Lesson Two: Loosen Up.
Lesson two began with a very distraught Grandma, worriedly admitting that she had lost the pattern for the ‘Diana’. Diana is amiss. In a cleaning frenzy, Diana had managed to embed herself in the ether of 1950’s patterns and world-changing-event articles. Luckily days before, Grandma had taken Diana to my Dad and asked him to photocopy it on his Whatsit. Dad had done this, and passed it on to me. Unfortunately, I had left it at home.
Nevertheless, Grandma and I set out taking a bit of a wild guess at the ways and wants of Diana. Grandma offered me a glass of wine, hurriedly explaining that she’ll put an ice block in it. Grandma is under the impression that any alcoholic beverage with an ice block in it does not really count as alcohol, and therefore will not affect the result on any hairy breathalyser-testing incidents.
Grandma began telling me of the book she had been reading, John Howard’s ‘Lazarus Rising’. It always comes as a somewhat rude shock to me that most of my extended family are staunch Liberal supporters. I push it to the back of my mind and then before I know it I’m sitting at Christmas lunch roaring with laughter over Tony Abbott, and then someone pronounces, “But he’s got some pretty good ideas.”
However, it was interesting the way Grandma sympathised with Howard, feeling that they grew up in a similar era, in simple times with stern upbringings. We also spoke with nostalgia of Paul Keating, the polly of my childhood and also an amusement to Grandma somewhat.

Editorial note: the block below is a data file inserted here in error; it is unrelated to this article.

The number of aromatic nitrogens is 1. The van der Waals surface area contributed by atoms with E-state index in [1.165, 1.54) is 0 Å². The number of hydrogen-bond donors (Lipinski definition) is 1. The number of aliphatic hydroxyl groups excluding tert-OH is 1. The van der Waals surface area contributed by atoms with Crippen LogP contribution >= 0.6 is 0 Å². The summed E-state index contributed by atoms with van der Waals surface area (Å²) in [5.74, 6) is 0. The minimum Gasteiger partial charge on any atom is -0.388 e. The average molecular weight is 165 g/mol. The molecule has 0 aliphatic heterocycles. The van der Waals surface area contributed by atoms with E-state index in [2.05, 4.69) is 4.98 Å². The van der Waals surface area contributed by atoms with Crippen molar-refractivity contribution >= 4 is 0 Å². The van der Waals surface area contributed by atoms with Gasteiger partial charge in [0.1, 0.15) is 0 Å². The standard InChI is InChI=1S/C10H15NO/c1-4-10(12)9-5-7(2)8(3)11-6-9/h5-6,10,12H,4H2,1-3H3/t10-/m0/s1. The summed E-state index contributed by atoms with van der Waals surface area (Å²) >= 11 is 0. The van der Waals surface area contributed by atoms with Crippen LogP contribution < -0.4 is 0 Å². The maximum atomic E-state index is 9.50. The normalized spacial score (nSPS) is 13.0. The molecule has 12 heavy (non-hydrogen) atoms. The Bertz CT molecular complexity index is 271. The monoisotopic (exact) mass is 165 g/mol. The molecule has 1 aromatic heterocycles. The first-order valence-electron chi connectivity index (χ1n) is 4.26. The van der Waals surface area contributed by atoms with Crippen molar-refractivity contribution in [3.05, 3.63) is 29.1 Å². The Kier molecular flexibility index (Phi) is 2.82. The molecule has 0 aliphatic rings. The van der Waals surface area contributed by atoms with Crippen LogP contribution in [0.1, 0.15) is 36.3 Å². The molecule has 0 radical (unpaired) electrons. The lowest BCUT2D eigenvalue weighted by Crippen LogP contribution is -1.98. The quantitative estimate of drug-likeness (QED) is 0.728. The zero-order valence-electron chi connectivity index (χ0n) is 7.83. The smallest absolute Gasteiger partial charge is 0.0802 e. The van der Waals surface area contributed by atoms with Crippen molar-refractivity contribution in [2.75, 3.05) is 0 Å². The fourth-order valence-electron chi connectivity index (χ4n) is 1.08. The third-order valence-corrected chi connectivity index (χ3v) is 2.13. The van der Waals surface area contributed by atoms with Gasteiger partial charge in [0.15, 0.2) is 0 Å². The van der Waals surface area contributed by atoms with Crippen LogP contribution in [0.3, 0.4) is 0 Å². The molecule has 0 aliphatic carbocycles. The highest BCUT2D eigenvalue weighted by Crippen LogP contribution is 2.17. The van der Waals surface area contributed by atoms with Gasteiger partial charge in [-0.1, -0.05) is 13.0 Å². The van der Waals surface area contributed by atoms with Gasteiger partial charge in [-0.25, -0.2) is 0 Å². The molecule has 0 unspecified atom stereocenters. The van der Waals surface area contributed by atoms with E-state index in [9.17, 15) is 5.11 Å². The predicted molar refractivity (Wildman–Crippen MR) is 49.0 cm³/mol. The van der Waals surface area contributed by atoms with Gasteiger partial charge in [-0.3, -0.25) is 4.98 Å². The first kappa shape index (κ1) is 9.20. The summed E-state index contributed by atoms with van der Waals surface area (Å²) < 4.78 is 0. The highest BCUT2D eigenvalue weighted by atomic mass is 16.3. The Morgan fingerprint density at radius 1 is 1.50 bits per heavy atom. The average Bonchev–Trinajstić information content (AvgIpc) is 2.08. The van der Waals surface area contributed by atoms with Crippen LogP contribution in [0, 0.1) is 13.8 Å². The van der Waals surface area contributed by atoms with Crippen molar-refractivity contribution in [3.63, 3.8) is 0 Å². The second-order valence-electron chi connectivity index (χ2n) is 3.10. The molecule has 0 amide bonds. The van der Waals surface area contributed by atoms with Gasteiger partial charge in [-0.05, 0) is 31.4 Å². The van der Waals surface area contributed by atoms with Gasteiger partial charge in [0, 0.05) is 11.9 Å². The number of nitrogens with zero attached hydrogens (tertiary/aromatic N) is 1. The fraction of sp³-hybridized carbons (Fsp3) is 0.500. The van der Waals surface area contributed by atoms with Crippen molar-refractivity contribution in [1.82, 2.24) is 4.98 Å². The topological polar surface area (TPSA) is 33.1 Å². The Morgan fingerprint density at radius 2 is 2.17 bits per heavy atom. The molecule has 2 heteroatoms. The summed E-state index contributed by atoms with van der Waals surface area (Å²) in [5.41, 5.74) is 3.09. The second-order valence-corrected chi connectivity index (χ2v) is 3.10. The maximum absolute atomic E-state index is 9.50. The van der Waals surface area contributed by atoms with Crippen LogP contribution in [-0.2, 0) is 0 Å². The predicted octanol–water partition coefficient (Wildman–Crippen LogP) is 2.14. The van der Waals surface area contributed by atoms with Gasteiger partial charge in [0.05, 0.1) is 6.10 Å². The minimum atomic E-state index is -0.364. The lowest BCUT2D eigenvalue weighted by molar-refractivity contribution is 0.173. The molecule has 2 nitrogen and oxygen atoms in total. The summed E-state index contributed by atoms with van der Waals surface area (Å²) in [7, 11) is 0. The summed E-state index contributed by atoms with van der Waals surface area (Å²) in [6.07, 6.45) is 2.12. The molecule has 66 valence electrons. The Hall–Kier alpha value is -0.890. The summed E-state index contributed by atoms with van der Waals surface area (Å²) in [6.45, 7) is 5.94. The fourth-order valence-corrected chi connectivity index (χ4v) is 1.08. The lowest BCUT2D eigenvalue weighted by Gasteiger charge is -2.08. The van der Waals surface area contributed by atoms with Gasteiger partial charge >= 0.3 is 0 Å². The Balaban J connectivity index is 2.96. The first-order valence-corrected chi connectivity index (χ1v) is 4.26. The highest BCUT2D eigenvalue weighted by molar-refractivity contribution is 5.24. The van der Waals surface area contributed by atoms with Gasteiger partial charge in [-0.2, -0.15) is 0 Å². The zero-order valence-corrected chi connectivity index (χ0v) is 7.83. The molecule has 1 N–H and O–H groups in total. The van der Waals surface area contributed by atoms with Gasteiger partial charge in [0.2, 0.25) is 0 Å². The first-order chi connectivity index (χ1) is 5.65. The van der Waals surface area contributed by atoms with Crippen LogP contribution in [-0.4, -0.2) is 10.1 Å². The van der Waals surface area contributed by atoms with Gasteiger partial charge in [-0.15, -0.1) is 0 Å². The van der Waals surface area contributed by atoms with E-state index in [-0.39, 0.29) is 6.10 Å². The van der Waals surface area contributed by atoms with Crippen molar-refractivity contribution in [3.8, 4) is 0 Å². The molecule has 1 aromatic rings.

Returning to the politics of knitting, Grandma explained to me how to achieve the effect of bordering on the matinee jacket. It’s quite simple… I happily knit one row, then purl the next up until the last 12 stitches where I knit again. Repeat and repeat. I was quite pleased with the result. Then we reduced it to 6 knitted stitches on the border. I quite like this effect – it’s so simple and easy and could look great on a scarf as a bit of a border perhaps?
Grandma happily left me to knit, occasionally taking the work off me to do a few rows or check my knitting. The first time she was examining it she was off on another conversation, then suddenly remarked,
“You need to loosen up, Darling.”
Ego deflated, I realised she was referring to my knitting tension.
Thankfully this improved as I went, and she was praising my efforts by the end. Grandma has left it with me to complete a further 10 rows or so, before next week’s lesson.